METAL-ENHANCED FLUORESCENCE NANOPARTICLES
The present invention relates to nanoparticles comprising a metallic core with a surface coating, wherein the coating comprises at least an excitable radiative molecule attached thereto or impregnated therein, and wherein the excitable molecule is positioned at a sufficient distance from metallic core to enhance emissions when excited. The nanoparticles are included in compositions that may be used for surface coatings, cosmetics, assays, flow velocity measurements and targeting of tissue.
This application claims priority to U.S. Provisional Application No. 60/950,492 filed in the United States Patent and Trademark Office on Jul. 18, 2007, the contents of which are hereby incorporated by reference herein for all purposes.GOVERNMENT RIGHTS IN INVENTION
Work related to the invention was conducted in the performance of a grant from National Center for Research Resources RR 008119. As a result of such contract, the U.S. Government may have certain rights in the invention described herein.BACKGROUND OF THE INVENTION
1. Field of the Invention
The present invention relates to nanostructures, and more particularly, to coated nanoparticles and their use in detection systems and/or fluorescence compositions wherein the nanoparticles are surface coated with a polymeric or oxide material having fluorophores, luminophores or chemiluminescent species contacting the surface coating.
2. Background of the Related Art
The use of fluorescent nanoparticles as indicators in biological applications such as imaging and sensing has dramatically increased since the 1990s. Metal-Enhanced Fluorescence (MEF) is a powerful technology , where the interactions of fluorophores with metallic nanoparticles results in fluorescence enhancement, increased photostability, decreased lifetimes due to increased rates of system radiative decay,  reduced blinking in single molecule fluorescence spectroscopy , and increased transfer distances for fluorescence resonance energy transfer 93]. However, almost all of the MEF applications to date have been performed on 2-dimensional surfaces, where glass microscope slides [4-6] or plastics [7-8], are used as the primary substrates that feature the silver nanostructures deposited using either wet-chemistry [4-8], electrochemically  or lithographically.
Single-molecule fluorescence spectroscopy is the prime tool in single nanoparticle sensing, and it provides several advantages over ensemble measurements, such as, the elimination of averaging of the spectral properties over all members of the ensemble, which can reveal fundamental features otherwise masked in ensemble experiments. Accordingly, the use of fluorescent core-shell nanocomposites with single-molecule fluorescence spectroscopy is likely to enhance the capability of single nanoparticle sensing.SUMMARY OF THE INVENTION
The present invention relates to nanoparticles comprising a metallic core with a surface coating, wherein the coating comprises at least an excitable radiative molecule attached thereto or impregnated therein, and wherein the excitable molecule is positioned at a sufficient distance from metallic core to enhance emissions when excited.
In one aspect, the present invention relates to a metallic particle, such as a metallic sphere encompassed with a polymer or silica coating for positioning of at least fluorophores, luminophores or chemiluminescent species and wherein the fluorophores, luminophores or chemiluminescent species are directly attached to the coating or impregnated within the coating. The coating can be evenly distributed on the metallic sphere, in a pattern, or discontinuously distributed and having a thickness from about 2 nm to about 40 nm. The metallic sphere can be a solid metallic sphere or a core of one material that is coated with a metallic surface. Preferably the metallic sphere has a diameter ranging from about from about 2 nm to 150 nm and more preferably from about 20 to 100 nm.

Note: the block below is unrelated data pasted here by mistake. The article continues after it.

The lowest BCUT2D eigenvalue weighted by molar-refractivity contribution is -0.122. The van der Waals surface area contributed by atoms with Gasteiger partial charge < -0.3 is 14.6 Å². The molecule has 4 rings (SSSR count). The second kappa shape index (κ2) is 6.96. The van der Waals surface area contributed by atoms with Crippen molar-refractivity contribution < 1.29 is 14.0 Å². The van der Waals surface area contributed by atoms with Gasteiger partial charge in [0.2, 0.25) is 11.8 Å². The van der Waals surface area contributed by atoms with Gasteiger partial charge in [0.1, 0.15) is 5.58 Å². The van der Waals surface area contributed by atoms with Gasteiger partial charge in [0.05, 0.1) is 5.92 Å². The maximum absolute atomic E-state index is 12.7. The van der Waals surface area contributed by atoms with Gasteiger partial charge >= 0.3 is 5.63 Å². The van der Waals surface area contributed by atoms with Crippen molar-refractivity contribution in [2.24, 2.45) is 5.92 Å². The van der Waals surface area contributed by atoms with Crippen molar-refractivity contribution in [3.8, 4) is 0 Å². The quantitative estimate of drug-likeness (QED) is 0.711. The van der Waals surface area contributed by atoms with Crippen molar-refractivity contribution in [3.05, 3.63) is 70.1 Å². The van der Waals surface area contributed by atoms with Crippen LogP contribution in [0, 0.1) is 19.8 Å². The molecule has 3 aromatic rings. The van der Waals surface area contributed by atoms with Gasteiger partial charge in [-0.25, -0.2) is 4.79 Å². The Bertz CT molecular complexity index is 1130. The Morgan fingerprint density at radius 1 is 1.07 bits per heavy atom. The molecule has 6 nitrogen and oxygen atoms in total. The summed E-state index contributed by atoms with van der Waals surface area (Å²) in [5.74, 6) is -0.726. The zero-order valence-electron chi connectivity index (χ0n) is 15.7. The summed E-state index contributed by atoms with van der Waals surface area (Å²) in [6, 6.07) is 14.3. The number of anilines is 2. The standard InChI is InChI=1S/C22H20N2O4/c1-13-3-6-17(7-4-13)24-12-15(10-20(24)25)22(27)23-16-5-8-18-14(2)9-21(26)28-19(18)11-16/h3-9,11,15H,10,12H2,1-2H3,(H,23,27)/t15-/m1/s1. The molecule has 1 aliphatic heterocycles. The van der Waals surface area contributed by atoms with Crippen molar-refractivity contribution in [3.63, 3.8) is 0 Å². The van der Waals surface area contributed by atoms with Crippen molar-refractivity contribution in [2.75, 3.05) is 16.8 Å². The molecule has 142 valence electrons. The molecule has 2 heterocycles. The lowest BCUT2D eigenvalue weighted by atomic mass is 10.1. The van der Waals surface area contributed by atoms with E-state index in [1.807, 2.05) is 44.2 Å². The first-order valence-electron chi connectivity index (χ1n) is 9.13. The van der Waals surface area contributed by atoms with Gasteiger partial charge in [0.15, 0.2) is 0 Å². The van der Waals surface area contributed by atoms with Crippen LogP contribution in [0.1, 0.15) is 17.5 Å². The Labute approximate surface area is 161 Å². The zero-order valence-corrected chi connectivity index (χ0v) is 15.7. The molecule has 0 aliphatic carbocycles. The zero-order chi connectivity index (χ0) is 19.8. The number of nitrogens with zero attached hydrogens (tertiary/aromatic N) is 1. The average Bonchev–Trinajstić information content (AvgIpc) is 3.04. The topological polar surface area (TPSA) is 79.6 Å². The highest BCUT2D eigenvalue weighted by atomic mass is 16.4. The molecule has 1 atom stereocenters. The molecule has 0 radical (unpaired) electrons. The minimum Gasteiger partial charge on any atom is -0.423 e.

The metallic sphere may be fabricated from any metal that enhances fluorescence and preferably, the metallic element is a noble metal such as silver, gold, platinum, aluminum, copper, zinc, palladium and composites thereof. The fluorophores, luminophores or chemiluminescent species may be evenly distributed, randomly or patterned within or on the coating encompassing the metallic sphere.
In another aspect, the fluorescent metallic nanospheres of the present invention may also be conjugated with at least one targeting moiety, attached to the polymeric or silica coating in combination with the fluorescent molecule, which is specific for a cancer- and/or pathogen-specific marker on a tumor. Upon administration to a subject in a pharmaceutically acceptable carrier, the metallic nanospheres will specifically bind to those cells and/or organisms that express the biological entity specific for the targeting moiety. The subject is then exposed to electromagnetic radiation at a frequency for excitation of the attached fluorescing molecule to be used for tracking of the movement of the nanospheres, attachment to the target cell, or to determine size of tumor.
In yet another aspect. the metallic nanospheres may further comprise a linker, wherein the linker attaches the targeting moiety to the coating of the nanospheres. In certain embodiments, the linker is selected from the group consisting of a lipid, a carbohydrate, a polysaccharide, a protein, a polymer, a glycoprotein, and a glycolipid.